HomeGroupsTalkZeitgeist
Hide this

Results from Google Books

Click on a thumbnail to go to Google Books.

Tinkers by Paul Harding
Loading...

Tinkers

by Paul Harding

MembersReviewsPopularityAverage ratingMentions
2,5951832,303 (3.45)317
  1. 20
    Ancient Oceans of Central Kentucky by David Connerley Nahm (HeathMochaFrost)
    HeathMochaFrost: I just finished Ancient Oceans, and the writing kept reminding me of Tinkers. The characters, location, situations, all of these are different, but many readers who enjoyed the writing style of Tinkers might like this one as well. It's from a small press so it's harder to find, but it's certainly worth it.… (more)
  2. 11
    Gilead by Marilynne Robinson (Anonymous user, DetailMuse)
  3. 11
    The Stone Diaries by Carol Shields (Miels)
    Miels: Similar prose style and similar emphasis on social isolation.
  4. 00
    Evening by Susan Minot (novelcommentary)
    novelcommentary: Both begin with a dying protagonist who clings to a memory of the past. In Minot's book, it has to do with an affair that may have been her true love.
  5. 00
    The Driftless Area by Tom Drury (speakfreelynow)
Loading...

Sign up for LibraryThing to find out whether you'll like this book.

No current Talk conversations about this book.

» See also 317 mentions

English (177)  Italian (2)  Dutch (1)  Spanish (1)  German (1)  French (1)  All (183)
Showing 1-5 of 177 (next | show all)
This is an interesting, well written novel about a dying man and his father. The story, particularly in the 1st chapter, rather jarringly shifts between George (the dying guy's recollections) and Harry's story years earlier. The novel reflects on mortality and the broken relationship of father and son. ( )
  Jamichuk | May 22, 2017 |
George, an old man, lies dying. As he dos so, we see glimpses of his memories, and of the memories of his father, who was a tinker selling household goods from a mule cart in the backwoods in the early 20th century. We also get complex, oblique philosophical musings and poetic thoughts and vivid images, some hyper-realistic, some strangely hallucinatory.

The whole thing seems like it should feel annoyingly disjointed and obscure. But holy crap did it work. There's just something about the writing. I don't know what, and I don't understand how. But you just want to to sink into it, to roll your brain around and around in it until your cortex is saturated with prose.

Well, I did, anyway. And I read it under very non-ideal circumstances. I think this is the kind of book you really want to read in one or two big chunks, on a quiet day when you're feeling focused. And I was the exact opposite of that: sleep-deprived, distracted, frequently interrupted. And it still had that effect on me.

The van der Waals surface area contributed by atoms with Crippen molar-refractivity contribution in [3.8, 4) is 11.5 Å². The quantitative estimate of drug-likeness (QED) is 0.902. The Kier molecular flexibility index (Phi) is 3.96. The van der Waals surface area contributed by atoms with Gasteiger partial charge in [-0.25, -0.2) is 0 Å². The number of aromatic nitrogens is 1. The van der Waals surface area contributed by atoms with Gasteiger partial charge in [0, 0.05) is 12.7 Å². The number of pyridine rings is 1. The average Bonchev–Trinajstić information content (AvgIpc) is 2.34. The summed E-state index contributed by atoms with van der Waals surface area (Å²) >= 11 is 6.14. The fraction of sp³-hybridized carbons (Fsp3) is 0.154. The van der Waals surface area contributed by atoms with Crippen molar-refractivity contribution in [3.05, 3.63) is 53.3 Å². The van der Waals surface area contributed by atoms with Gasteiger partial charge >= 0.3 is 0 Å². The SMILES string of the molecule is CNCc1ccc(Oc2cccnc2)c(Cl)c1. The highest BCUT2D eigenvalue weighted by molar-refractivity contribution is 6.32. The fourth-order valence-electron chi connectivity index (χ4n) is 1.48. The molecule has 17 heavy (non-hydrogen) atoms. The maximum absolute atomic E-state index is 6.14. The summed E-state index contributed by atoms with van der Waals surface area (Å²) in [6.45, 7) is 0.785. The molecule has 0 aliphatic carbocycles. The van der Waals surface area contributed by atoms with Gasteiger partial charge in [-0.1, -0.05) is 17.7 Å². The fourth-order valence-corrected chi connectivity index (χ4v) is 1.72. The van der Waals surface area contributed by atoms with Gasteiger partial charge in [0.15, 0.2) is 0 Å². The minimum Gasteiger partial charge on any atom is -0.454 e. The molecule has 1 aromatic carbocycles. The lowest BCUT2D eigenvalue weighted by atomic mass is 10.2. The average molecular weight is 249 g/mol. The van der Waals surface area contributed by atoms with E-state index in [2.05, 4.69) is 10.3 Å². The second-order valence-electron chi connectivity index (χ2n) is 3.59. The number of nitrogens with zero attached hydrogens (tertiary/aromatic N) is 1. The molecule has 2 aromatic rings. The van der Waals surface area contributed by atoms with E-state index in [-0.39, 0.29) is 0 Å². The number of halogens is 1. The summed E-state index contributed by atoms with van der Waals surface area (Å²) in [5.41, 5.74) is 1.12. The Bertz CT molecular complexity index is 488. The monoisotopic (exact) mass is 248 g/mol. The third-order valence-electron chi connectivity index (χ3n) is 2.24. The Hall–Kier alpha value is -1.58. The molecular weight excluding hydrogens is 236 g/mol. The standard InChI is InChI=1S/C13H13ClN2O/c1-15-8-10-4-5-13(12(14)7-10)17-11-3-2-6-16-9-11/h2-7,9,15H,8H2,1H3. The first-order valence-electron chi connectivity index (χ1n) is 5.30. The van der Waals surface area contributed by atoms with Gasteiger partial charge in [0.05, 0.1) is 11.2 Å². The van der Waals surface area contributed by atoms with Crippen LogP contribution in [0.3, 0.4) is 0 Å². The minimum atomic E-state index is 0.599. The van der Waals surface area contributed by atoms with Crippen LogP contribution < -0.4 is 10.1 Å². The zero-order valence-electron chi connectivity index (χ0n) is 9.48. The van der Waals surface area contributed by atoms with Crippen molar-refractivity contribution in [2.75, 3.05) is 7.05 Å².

I'm not much of a re-reader, in general, but I think this is one I'm going to want to come back to sometime. It feels like there's probably always going to be more to get out of it, always going to be sentences worth savoring again. ( )
  bragan | May 22, 2017 |
Extremely well written novel of a father and son told through the last hours of a dying man's memories of life, it's harshness and joys.
Although the writing is tremendous I did find myself skipping paragraphs and struggling to hold onto interest in this book. ( )
  Smits | Apr 18, 2017 |
Tinkers is a haunting little book that weaves together the story of George Crosby, who is dying, with the story of his father, Howard Crosby. As George lies hallucinating, he tries to untangle the threads of his youth and finally come to grips with the enigma that is his father. Howard is an epileptic at a time in history when being so gets one labeled "insane." He suffers under that burden and finds a way of dealing with it that will haunt his son forever. Paul Harding writes like no one you've ever read: lyrical, poetic, spare, and lush.
Recommended by Dianah, Powell's City of Books ( )
  ConsortiumLibrary | Feb 20, 2017 |
Fascinating. I learned a lot about repair of clocks, and how epilepsy feels to the person having an attack. I would probably not bother to read it again, but I did enjoy it.

(I read this about the same time I read The Art of Fielding, which I just reviewed when it showed up on my recommendations. And was reminded of this one, too.) ( )
  CarolJMO | Dec 12, 2016 |
Showing 1-5 of 177 (next | show all)
"There are few perfect debut American novels. Walter Percy's The Moviegoer and Harper Lee's To Kill a Mockingbird come to mind. So does Marilynne Robinson's Housekeeping. To this list ought to be added Paul Harding's devastating first book, Tinkers, the story of a dying man drifting back in time to his hardscrabble New England childhood, growing up the son of his clock-making father. Harding has written a masterpiece around the truism that all of us, even surrounded by family, die alone."